I once did the books for a restaurant owner who kept confusing the bottom line of his profit & loss (P&L) statement with his actual cash flow. If he hadn't had someone looking over his shoulder, the results could have been disastrous.
There's a cautionary tale here for all small business owners. Please note: I've provided a simplified example here to illustrate my point.
Another Day Older and Deeper in Debt
To get his business started, the restaurant owner had taken out a business loan. He had also run up a lot of credit card debt early on, charging additional equipment and supplies so as not to burn through the loan too fast. There's nothing wrong with that per se; a lot of small businesses start out in debt.
Even though he no longer used the credit card, the restaurant owner still had to pay down the debt. All told, he was on the hook for about $10,000 a month between the loan and the credit card. Even so, he was keeping his head above water. In an average month, his P&L would show a profit of about $15,000.
That's when the confusion started. Time and again the owner would see that profit and want to write himself a check for, say, $10,000. And time and again I would have to explain that he couldn't do that. That's because the P&L only shows profits or losses for a given month and doesn't factor in any cash used to pay for balance sheet items, like long-term debts. Before he could write himself a check, the restaurant owner needed to subtract $10,000 (for his monthly debt obligation) from the $15,000.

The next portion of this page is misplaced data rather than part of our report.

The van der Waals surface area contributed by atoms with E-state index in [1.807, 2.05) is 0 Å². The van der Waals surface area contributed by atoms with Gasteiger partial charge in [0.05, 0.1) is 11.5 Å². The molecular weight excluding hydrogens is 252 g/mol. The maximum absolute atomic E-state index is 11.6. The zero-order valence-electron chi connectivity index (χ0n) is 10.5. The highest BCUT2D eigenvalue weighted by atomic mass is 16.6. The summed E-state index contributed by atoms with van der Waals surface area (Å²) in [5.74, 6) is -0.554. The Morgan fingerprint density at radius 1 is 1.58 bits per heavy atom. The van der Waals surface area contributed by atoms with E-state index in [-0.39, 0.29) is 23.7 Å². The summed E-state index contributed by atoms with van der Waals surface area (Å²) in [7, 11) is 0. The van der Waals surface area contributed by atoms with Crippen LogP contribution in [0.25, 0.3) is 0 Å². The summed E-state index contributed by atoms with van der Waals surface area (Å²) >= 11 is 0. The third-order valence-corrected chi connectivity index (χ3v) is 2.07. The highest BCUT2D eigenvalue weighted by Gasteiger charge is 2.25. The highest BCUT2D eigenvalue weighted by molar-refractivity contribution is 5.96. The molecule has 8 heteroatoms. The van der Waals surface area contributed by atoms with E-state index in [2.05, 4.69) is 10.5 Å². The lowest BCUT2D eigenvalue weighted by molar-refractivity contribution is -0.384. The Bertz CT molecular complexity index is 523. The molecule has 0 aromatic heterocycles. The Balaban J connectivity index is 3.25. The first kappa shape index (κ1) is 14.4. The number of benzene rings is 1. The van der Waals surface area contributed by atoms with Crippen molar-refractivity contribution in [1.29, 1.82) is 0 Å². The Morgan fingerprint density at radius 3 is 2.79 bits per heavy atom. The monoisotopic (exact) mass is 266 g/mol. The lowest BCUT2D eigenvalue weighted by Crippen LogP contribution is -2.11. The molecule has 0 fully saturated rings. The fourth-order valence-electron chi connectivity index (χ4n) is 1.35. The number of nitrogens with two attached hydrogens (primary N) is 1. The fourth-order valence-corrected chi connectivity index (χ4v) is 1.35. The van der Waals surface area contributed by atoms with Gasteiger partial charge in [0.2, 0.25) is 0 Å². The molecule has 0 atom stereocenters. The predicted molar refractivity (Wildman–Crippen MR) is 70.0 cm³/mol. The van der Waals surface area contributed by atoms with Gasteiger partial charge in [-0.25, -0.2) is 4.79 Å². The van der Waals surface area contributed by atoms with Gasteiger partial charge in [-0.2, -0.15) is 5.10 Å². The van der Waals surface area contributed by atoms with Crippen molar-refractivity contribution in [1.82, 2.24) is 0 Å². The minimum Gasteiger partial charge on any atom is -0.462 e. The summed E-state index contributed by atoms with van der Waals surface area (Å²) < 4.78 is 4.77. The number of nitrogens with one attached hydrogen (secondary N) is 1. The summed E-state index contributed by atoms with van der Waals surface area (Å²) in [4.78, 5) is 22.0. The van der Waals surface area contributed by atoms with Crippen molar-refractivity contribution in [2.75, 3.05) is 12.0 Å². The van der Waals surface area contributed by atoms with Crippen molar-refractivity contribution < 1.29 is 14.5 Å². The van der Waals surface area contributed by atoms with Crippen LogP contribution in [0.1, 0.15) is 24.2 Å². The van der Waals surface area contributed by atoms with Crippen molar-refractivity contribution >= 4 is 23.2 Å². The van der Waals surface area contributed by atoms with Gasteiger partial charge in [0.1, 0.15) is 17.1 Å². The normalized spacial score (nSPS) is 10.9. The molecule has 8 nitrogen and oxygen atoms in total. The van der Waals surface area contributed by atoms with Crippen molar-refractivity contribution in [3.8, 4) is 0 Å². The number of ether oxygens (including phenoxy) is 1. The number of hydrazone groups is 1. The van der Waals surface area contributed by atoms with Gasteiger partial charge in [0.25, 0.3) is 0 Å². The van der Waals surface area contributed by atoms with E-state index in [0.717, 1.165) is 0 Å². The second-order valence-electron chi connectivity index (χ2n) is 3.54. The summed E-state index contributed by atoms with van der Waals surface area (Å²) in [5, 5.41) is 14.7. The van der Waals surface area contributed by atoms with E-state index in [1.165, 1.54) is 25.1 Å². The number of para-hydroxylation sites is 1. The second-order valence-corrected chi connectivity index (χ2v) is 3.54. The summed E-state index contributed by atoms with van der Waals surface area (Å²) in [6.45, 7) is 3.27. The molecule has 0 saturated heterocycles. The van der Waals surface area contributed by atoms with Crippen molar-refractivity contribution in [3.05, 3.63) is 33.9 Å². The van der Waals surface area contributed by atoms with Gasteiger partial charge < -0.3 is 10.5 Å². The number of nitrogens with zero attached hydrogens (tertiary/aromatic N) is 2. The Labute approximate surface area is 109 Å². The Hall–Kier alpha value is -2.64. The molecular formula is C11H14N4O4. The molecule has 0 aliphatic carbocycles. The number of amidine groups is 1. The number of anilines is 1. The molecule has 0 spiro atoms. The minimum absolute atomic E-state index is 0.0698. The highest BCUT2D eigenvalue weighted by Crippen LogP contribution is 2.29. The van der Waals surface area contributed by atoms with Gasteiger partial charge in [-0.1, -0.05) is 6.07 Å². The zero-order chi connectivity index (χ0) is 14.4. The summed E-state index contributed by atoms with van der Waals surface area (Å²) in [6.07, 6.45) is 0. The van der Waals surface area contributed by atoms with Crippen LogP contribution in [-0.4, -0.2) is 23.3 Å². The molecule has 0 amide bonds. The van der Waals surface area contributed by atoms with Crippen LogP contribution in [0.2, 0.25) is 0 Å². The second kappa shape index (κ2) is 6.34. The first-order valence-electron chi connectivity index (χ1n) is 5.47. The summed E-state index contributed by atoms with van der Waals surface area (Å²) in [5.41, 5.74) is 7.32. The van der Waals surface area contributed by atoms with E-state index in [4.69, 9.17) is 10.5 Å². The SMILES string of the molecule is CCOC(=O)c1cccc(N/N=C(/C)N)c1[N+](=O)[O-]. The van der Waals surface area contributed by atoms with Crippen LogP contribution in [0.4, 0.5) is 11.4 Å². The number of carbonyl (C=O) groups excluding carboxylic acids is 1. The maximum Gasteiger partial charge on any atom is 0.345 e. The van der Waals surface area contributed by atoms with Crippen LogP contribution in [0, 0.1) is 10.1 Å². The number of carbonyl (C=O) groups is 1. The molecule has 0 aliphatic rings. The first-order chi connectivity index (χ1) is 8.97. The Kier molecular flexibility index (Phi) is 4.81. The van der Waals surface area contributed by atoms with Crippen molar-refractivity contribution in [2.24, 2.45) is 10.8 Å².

So while his profit for the month was $15,000, his overall positive cash flow was only $5,000.
Getting with the Program
Fortunately for small business owners, accounting software has come a long way since then. (And if you aren't using accounting software, you need to join the 21st century!) Every type of accounting software can generate a cash flow statement. This — not your P&L — is what you should use to gauge the true health of your business.
Basically, the cash flow statement analyzes a handful of vital signs worded something like this, depending on the program:
- Net cash provided by operating activities
- Net cash used in investing activities
- Net cash used in financing activities
To determine cash flow, you start with No. 1 and add 2 and 3 (don't let the negative numbers confuse you — just keep adding them!).
Your cash flow should be a positive number. If it's positive, but still lower than you'd like, you need to do a deeper analysis. If it's negative, you need to address your financial situation immediately.
Our restaurant owner had two basic options for increasing cash flow beyond $5,000 a month:
- Increase revenue (difficult, considering he had only one modest-sized restaurant to work with).
- Cut expenses (the more practical avenue).
One thing he couldn't afford to do was to run his business as if his long-term debt didn't exist. That's why he needed to focus on his cash flow statement — not his P&L.